In other words, the majority of the House, a combination of reasonable Republicans and Democrats will have the final say. Thus the Senate bill, including expanded jurisdiction for tribal governments, is much more likely to pass. As I have written before, the Violence Against Women Act makes sense in this era of austerity because it reflects an efficient tool for Domestic Violence prosecution. But let’s not get ahead of ourselves, the House still must vote for the Senate bill.

But the bigger picture is that conservatives are losing across the board right now.

Look at this week’s action list:

Conservative governors across the United States are buying into the Medicaid expansion under the Affordable Care act. Most recently Florida Gov. Rick Scott and Gov. Chris Christie signed their states up for the program.

In the Senate, conservatives could not hold their own members on a filibuster against Chuck Hagel. He’s now the Secretary of Defense.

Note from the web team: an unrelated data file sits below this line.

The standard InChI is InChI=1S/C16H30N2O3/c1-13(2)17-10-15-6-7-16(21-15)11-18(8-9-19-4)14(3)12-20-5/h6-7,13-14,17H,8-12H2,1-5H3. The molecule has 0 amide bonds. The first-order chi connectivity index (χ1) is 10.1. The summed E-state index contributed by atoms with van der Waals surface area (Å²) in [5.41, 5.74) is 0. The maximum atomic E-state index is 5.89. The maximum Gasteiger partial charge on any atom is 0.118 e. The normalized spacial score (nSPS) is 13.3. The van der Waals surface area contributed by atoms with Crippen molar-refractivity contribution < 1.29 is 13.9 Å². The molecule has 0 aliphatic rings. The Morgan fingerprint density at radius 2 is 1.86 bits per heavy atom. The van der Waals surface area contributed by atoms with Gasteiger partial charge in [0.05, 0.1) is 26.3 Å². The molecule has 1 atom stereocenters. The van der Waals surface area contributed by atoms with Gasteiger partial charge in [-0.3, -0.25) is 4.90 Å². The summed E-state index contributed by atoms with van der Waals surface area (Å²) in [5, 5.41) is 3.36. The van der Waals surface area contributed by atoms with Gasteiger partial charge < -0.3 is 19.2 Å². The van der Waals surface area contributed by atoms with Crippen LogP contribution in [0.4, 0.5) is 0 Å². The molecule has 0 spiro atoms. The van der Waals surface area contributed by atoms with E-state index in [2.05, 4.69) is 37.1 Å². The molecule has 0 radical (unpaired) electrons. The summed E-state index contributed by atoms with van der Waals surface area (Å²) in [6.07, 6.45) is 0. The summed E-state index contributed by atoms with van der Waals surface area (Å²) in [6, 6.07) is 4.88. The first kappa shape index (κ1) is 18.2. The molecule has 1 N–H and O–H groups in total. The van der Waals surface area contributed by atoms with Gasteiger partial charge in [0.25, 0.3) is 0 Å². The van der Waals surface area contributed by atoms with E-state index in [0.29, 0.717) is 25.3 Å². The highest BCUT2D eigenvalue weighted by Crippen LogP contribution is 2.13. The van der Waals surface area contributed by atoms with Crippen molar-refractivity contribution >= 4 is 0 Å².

And, yesterday, a congressional candidate in Illinois won her primary (essentially, the election in a district that is heavily Democratic) running against the National Rifle Association.

And two days before the sequester begins, there is growing evidence that the American public is siding with the president. A Washington Post-ABC news poll found that “67 percent of those tested disapproving of the way Republicans in Congress are handling federal spending.”

So how are Republicans responding? Will they fold on the sequester sooner or later?

The conservative blog Red State says “conservatives, not liberals” are now the problem. It calls for Republicans to oppose their own leadership more often and block bills by voting against their leader’s proposed rules. Erick Erickson writes: “So why do House conservatives support the rules on bad bills? Because leadership tells them to. And they fear that they will get punished for crossing leadership. But our allies need to be made aware that saving our country strongly outweighs preserving allegiance to leadership hacks. And we will be there to support them if they choose to fight.” (more…)

Out, damned Newt!

rainey BARRETT


I was raised in a Central Oregon, Republican culture when kids were taught certain rules about respectable behavior. I don’t mean just not saying bad things – although I did learn the taste of Ivory Soap at a young age. No, I mean saying or doing things that embarrassed the grownups. Say or do something that reflected badly on the family? Just not acceptable. And swiftly punished.